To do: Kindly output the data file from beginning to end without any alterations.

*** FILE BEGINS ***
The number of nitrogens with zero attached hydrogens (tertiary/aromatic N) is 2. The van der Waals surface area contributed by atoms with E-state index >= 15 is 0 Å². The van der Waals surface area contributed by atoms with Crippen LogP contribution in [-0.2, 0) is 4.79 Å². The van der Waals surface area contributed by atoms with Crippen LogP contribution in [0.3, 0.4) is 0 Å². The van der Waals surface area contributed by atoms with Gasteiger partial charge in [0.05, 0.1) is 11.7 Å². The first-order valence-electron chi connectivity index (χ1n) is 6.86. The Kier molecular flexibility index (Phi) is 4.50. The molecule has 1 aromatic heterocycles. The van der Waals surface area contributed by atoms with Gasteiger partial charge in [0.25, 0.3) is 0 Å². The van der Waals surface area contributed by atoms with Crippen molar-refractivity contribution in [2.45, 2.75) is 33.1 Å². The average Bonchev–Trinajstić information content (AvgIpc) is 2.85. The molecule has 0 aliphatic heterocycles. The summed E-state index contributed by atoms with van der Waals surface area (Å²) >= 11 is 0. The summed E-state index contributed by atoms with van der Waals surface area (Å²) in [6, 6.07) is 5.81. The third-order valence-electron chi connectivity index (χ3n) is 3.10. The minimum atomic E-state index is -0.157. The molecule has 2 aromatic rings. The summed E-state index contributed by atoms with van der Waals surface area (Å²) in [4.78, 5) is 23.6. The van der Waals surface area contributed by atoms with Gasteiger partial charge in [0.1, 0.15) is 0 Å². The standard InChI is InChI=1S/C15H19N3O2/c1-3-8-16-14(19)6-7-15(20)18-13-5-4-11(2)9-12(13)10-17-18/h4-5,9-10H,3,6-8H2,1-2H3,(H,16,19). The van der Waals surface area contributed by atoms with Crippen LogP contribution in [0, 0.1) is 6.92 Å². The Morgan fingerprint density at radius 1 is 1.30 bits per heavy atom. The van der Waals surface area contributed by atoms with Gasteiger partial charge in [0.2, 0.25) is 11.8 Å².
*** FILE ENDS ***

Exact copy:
The number of nitrogens with zero attached hydrogens (tertiary/aromatic N) is 2. The van der Waals surface area contributed by atoms with E-state index >= 15 is 0 Å². The van der Waals surface area contributed by atoms with Crippen LogP contribution in [-0.2, 0) is 4.79 Å². The van der Waals surface area contributed by atoms with Crippen LogP contribution in [0.3, 0.4) is 0 Å². The van der Waals surface area contributed by atoms with Gasteiger partial charge in [0.05, 0.1) is 11.7 Å². The first-order valence-electron chi connectivity index (χ1n) is 6.86. The Kier molecular flexibility index (Phi) is 4.50. The molecule has 1 aromatic heterocycles. The van der Waals surface area contributed by atoms with Gasteiger partial charge in [0.25, 0.3) is 0 Å². The van der Waals surface area contributed by atoms with Crippen molar-refractivity contribution in [2.45, 2.75) is 33.1 Å². The average Bonchev–Trinajstić information content (AvgIpc) is 2.85. The molecule has 0 aliphatic heterocycles. The summed E-state index contributed by atoms with van der Waals surface area (Å²) >= 11 is 0. The summed E-state index contributed by atoms with van der Waals surface area (Å²) in [6, 6.07) is 5.81. The third-order valence-electron chi connectivity index (χ3n) is 3.10. The minimum atomic E-state index is -0.157. The molecule has 2 aromatic rings. The summed E-state index contributed by atoms with van der Waals surface area (Å²) in [4.78, 5) is 23.6. The van der Waals surface area contributed by atoms with Gasteiger partial charge in [0.1, 0.15) is 0 Å². The standard InChI is InChI=1S/C15H19N3O2/c1-3-8-16-14(19)6-7-15(20)18-13-5-4-11(2)9-12(13)10-17-18/h4-5,9-10H,3,6-8H2,1-2H3,(H,16,19). The van der Waals surface area contributed by atoms with Crippen LogP contribution in [0, 0.1) is 6.92 Å². The Morgan fingerprint density at radius 1 is 1.30 bits per heavy atom. The van der Waals surface area contributed by atoms with Gasteiger partial charge in [0.2, 0.25) is 11.8 Å².